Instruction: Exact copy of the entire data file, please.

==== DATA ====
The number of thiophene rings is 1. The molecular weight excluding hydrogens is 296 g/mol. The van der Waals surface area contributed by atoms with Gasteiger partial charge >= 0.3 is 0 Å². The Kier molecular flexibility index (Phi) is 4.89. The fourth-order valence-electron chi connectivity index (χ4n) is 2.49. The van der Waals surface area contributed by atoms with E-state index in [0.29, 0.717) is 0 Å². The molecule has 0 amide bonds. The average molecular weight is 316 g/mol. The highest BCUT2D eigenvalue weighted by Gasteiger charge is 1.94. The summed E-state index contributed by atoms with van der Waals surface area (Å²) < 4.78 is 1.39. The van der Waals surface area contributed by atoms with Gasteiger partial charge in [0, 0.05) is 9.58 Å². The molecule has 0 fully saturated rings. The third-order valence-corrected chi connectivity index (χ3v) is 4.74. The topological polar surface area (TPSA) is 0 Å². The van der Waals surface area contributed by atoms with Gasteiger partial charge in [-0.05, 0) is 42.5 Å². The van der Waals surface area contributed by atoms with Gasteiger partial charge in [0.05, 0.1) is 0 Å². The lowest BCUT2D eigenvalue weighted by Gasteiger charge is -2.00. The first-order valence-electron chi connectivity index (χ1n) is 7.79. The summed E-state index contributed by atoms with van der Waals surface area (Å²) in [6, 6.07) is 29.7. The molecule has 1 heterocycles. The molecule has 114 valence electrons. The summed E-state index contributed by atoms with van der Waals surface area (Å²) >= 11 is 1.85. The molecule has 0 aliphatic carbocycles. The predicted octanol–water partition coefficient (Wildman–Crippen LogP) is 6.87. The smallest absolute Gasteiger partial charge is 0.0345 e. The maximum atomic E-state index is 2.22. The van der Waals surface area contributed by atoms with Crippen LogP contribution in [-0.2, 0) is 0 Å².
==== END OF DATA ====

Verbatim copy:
The number of thiophene rings is 1. The molecular weight excluding hydrogens is 296 g/mol. The van der Waals surface area contributed by atoms with Gasteiger partial charge >= 0.3 is 0 Å². The Kier molecular flexibility index (Phi) is 4.89. The fourth-order valence-electron chi connectivity index (χ4n) is 2.49. The van der Waals surface area contributed by atoms with E-state index in [0.29, 0.717) is 0 Å². The molecule has 0 amide bonds. The average molecular weight is 316 g/mol. The highest BCUT2D eigenvalue weighted by Gasteiger charge is 1.94. The summed E-state index contributed by atoms with van der Waals surface area (Å²) < 4.78 is 1.39. The van der Waals surface area contributed by atoms with Gasteiger partial charge in [0, 0.05) is 9.58 Å². The molecule has 0 fully saturated rings. The third-order valence-corrected chi connectivity index (χ3v) is 4.74. The topological polar surface area (TPSA) is 0 Å². The van der Waals surface area contributed by atoms with Gasteiger partial charge in [-0.05, 0) is 42.5 Å². The van der Waals surface area contributed by atoms with Gasteiger partial charge in [0.05, 0.1) is 0 Å². The lowest BCUT2D eigenvalue weighted by Gasteiger charge is -2.00. The first-order valence-electron chi connectivity index (χ1n) is 7.79. The summed E-state index contributed by atoms with van der Waals surface area (Å²) in [6, 6.07) is 29.7. The molecule has 1 heterocycles. The molecule has 114 valence electrons. The summed E-state index contributed by atoms with van der Waals surface area (Å²) >= 11 is 1.85. The molecule has 0 aliphatic carbocycles. The predicted octanol–water partition coefficient (Wildman–Crippen LogP) is 6.87. The smallest absolute Gasteiger partial charge is 0.0345 e. The maximum atomic E-state index is 2.22. The van der Waals surface area contributed by atoms with Crippen LogP contribution in [-0.2, 0) is 0 Å².